When it comes to big ticket purchases, outside of buying a home, they don’t get much bigger than the financial commitment that comes with buying a car. And if you’re anything like the majority of Americans who have made vehicle purchases the past few decades, you also know that making that commitment often comes with striking a deal with the dealership.

With that, it also means that you’re forced to square off with a salesperson whose motivation is primarily fueled by his or her desire to increase the dealer margins or their own commission. From there – if you’ve somehow managed to maintain your sanity after settling on a car to buy – you step into the backroom to finalize the deal and sign contracts. It’s then at this point in which you’re victimized by a cascade of fees and additional costs that make you wonder if you’re also getting charged for breathing the oxygen on their property.

One of the most common fees you’ll come across at your standard brick and mortar dealership is a document fee, more commonly referred to as a “doc” fee. In comparison to some of the other mind-blowing charges you’ll find at the dealership, doc fees are especially anger inducing. In summation, a doc fee is the fee a dealership charges to supposedly cover the cost of preparing and filing the sales contract on the vehicle and other paperwork. But as AutoTrader asks, “Shouldn’t the purchase price cover those costs? After all, if a dealership makes a profit on each car sold, shouldn’t some of that profit go to paying each employee?”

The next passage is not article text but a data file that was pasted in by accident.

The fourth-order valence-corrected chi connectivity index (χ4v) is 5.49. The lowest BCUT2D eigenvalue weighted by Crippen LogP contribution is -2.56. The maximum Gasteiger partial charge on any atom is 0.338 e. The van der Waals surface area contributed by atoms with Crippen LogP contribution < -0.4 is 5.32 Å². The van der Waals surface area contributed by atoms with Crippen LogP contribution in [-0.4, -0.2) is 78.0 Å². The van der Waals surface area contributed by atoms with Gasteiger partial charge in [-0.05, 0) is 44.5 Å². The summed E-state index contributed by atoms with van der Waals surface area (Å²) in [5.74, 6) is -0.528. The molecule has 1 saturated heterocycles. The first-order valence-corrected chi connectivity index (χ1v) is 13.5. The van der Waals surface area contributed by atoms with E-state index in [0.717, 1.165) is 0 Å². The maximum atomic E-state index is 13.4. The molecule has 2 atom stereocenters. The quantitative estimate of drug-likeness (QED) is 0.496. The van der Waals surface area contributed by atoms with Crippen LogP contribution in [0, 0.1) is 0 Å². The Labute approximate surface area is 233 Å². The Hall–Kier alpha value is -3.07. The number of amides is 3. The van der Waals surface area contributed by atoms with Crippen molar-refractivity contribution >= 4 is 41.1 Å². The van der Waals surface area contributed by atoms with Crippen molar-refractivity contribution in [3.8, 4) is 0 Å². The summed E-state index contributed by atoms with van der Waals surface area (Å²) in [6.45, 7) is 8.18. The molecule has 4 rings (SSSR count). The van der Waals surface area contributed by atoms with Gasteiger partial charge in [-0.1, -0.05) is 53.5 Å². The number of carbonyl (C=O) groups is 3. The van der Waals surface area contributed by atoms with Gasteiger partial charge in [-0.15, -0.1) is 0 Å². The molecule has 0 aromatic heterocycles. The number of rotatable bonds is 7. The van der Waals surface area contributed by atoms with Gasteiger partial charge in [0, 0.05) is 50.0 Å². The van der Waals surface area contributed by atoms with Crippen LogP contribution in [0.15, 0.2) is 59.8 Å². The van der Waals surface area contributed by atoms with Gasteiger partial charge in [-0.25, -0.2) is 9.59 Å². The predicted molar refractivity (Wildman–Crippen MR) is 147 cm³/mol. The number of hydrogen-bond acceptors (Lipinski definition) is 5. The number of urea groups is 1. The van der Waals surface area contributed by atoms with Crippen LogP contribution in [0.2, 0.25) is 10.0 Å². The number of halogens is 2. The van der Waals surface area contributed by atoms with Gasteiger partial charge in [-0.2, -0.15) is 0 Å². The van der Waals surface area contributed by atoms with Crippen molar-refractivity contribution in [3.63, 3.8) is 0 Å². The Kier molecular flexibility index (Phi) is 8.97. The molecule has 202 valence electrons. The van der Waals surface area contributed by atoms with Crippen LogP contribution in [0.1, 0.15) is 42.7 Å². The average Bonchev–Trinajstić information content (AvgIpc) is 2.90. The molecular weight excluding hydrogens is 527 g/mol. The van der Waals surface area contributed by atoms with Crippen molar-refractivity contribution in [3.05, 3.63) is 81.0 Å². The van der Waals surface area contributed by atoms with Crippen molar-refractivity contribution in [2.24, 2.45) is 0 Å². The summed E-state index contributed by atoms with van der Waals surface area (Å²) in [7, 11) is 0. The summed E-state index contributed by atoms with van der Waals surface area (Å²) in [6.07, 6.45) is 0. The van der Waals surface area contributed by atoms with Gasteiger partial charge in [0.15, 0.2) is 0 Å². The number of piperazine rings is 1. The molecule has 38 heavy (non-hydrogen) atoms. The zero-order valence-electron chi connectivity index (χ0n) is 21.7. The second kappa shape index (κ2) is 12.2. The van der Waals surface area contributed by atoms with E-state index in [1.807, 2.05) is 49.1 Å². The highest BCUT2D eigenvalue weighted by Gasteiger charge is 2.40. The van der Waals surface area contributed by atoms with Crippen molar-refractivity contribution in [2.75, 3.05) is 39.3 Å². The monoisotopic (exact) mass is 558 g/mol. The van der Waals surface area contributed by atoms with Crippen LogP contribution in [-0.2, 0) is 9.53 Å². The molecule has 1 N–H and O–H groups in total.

For many, the concept of an additional charge like this feels like dealerships are at the very least taking their pound of flesh, if not participating in a business practice that borders on racketeering. The truth of it is that most states don’t regulate the amount a dealership can charge for the price of a doc fee. This means that depending on where you live, a dealer can up-charge you just about whatever they darn well please. In fact, there are only 10 states that have doc fee limits, with the national average hovering around $282. (Florida checks in at number one nationally for most expensive average doc fee, charging a whopping $670!) Often times, dealership managers will tell you that the doc fee is non-negotiable, but as U.S. News & World Report says, it only is if you don’t hold the dealer’s feet to fire.

At the end of it all, you’re emotionally and physically spent from the exercise of continuously trying to clarify what the true bottom line price of your vehicle is. Fortunately, you can avoid getting put through this ringer entirely. Never will you ever be charged a doc fee – or any other additional or hidden charge for that matter – with Carvana. In fact, the only extra charge on top of the retail price you’ll receive is one you apply yourself if you choose to have your vehicle delivered outside one of our service areas, and/or add additional vehicle protection to your purchase with Carvana Care. When you buy a car from us, you can do so with the confidence in knowing that the price listed is the price you can expect to pay – no additional fees, no hidden charges, no intense backroom negotiations. This is the new way to buy a car.